The FTP protocol by nature is quite insecure, it stores the passwords in plain-text format and it is quite difficult to firewall. However, there are still many places where using FTP would make good sense. Examples include downloading and uploading large files that do not necessarily need much security, such as video or audio files.
That is where SFTP comes in, which is the SSH File Transfer Protocol. It uses SSH keys to make it secure and make sure there is no-one watching the connection. In this article, I will go over how to set up a regular FTP server, and then how to set up an SFTP server for those transfers which really need beefed up security.
Proftpd is a popular FTP daemon and can be found in Debian repositories. You can get it by using the following command in a terminal window as root: apt-get install proftpd
After the installation has completed, you should be able to access the configuration files at /etc/proftpd.conf where you can decide who can write and whether users are jailed in their home directories. Proftpd is already fairly secure, but there are more options available if you need more security. The main one is known as TLS security and in order to use it, you will need to generate a key.
Generating a key is fairly simple; at root, create a directory at: /etc/proftpd and then navigate inside it. You will then use an openssl command to generate your key:
openssl req -new -x509 -days 365 -nodes -out ftpd-rsa.pem \ -keyout ftpd-rsa-key.pem
Once you have generated the key, you can add the correct module to the proftpd.conf file that we were editing earlier.
Secure File Transfer
Secure File Transfer is a very secure way of transferring files using SSH. The first thing to do if you don’t have it already is install SSH. Open up the terminal as root and type: apt-get install ssh openssh-server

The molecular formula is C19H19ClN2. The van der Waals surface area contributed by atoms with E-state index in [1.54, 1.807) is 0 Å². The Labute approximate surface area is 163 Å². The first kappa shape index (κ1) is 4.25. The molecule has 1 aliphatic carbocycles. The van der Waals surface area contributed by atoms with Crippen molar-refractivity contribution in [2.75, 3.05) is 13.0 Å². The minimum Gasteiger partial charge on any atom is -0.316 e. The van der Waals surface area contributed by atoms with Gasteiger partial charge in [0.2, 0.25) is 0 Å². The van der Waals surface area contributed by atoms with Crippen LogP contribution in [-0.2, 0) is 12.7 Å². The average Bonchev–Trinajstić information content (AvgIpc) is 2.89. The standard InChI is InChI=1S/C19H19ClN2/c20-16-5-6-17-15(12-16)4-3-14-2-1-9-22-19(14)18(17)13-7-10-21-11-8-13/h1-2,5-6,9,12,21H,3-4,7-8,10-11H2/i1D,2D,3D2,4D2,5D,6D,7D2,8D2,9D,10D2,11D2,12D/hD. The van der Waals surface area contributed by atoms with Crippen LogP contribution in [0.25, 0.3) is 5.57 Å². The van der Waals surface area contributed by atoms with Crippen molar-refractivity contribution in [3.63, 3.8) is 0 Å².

Once you have done that, enabling SFTP is very easy. Open /etc/ssh/sshd_config as root and make sure that it has the following line somewhere in the file: subsystem sftp /usr/lib/openssh/sftp-server
After you have confirmed that the line is there, you will want to add something like this into the bottom of the configuration file, editing the values for your own users.
Once you have restarted the daemon (/etc/init.d/ssh restart), you should be able to access these users through a regular FTP client that supports SFTP such as filezilla.
In this article, I have shown you two ways in which you can set up a file server. The first one is less secure and uses the age old FTP protocol but is very useful for files which do not need much security, and the second one is far more secure and uses SSH as its back end.
SSH can use keys as well as passwords and does not store passwords in plaintext. You can also do far more using SSH such as remotely open an application or run commands from another computer. In order to learn more about SSH see this article.